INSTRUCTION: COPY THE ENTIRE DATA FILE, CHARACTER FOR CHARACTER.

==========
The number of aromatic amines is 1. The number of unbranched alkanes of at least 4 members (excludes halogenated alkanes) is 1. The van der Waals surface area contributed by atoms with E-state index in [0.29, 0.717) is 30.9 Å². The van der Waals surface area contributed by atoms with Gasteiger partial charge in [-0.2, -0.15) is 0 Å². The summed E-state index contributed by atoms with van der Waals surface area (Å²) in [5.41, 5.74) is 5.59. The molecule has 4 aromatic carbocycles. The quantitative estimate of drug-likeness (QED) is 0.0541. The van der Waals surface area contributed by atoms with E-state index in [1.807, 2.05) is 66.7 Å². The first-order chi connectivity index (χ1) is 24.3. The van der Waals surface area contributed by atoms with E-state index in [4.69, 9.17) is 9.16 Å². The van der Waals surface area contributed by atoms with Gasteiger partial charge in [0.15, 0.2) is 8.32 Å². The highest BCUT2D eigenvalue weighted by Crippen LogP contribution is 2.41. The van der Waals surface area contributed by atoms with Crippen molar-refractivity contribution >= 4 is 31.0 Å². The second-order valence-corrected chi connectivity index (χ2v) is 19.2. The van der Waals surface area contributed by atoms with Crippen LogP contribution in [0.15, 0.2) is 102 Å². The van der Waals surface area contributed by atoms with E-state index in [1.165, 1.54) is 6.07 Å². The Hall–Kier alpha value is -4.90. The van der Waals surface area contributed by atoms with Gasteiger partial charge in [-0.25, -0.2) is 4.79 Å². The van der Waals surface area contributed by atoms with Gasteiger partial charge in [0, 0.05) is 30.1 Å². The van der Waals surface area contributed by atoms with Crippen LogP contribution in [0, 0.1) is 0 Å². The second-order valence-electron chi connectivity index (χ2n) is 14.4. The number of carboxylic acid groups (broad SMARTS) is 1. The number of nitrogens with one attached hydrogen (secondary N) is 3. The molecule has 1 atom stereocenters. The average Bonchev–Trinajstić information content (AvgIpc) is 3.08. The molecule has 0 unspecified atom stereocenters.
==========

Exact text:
The number of aromatic amines is 1. The number of unbranched alkanes of at least 4 members (excludes halogenated alkanes) is 1. The van der Waals surface area contributed by atoms with E-state index in [0.29, 0.717) is 30.9 Å². The van der Waals surface area contributed by atoms with Gasteiger partial charge in [-0.2, -0.15) is 0 Å². The summed E-state index contributed by atoms with van der Waals surface area (Å²) in [5.41, 5.74) is 5.59. The molecule has 4 aromatic carbocycles. The quantitative estimate of drug-likeness (QED) is 0.0541. The van der Waals surface area contributed by atoms with E-state index in [1.807, 2.05) is 66.7 Å². The first-order chi connectivity index (χ1) is 24.3. The van der Waals surface area contributed by atoms with E-state index in [4.69, 9.17) is 9.16 Å². The van der Waals surface area contributed by atoms with Gasteiger partial charge in [0.15, 0.2) is 8.32 Å². The highest BCUT2D eigenvalue weighted by Crippen LogP contribution is 2.41. The van der Waals surface area contributed by atoms with Crippen molar-refractivity contribution >= 4 is 31.0 Å². The second-order valence-corrected chi connectivity index (χ2v) is 19.2. The van der Waals surface area contributed by atoms with Crippen LogP contribution in [0.15, 0.2) is 102 Å². The van der Waals surface area contributed by atoms with E-state index in [1.165, 1.54) is 6.07 Å². The Hall–Kier alpha value is -4.90. The van der Waals surface area contributed by atoms with Gasteiger partial charge in [-0.25, -0.2) is 4.79 Å². The van der Waals surface area contributed by atoms with Gasteiger partial charge in [0, 0.05) is 30.1 Å². The van der Waals surface area contributed by atoms with Crippen LogP contribution in [0, 0.1) is 0 Å². The second-order valence-electron chi connectivity index (χ2n) is 14.4. The number of carboxylic acid groups (broad SMARTS) is 1. The number of nitrogens with one attached hydrogen (secondary N) is 3. The molecule has 1 atom stereocenters. The average Bonchev–Trinajstić information content (AvgIpc) is 3.08. The molecule has 0 unspecified atom stereocenters.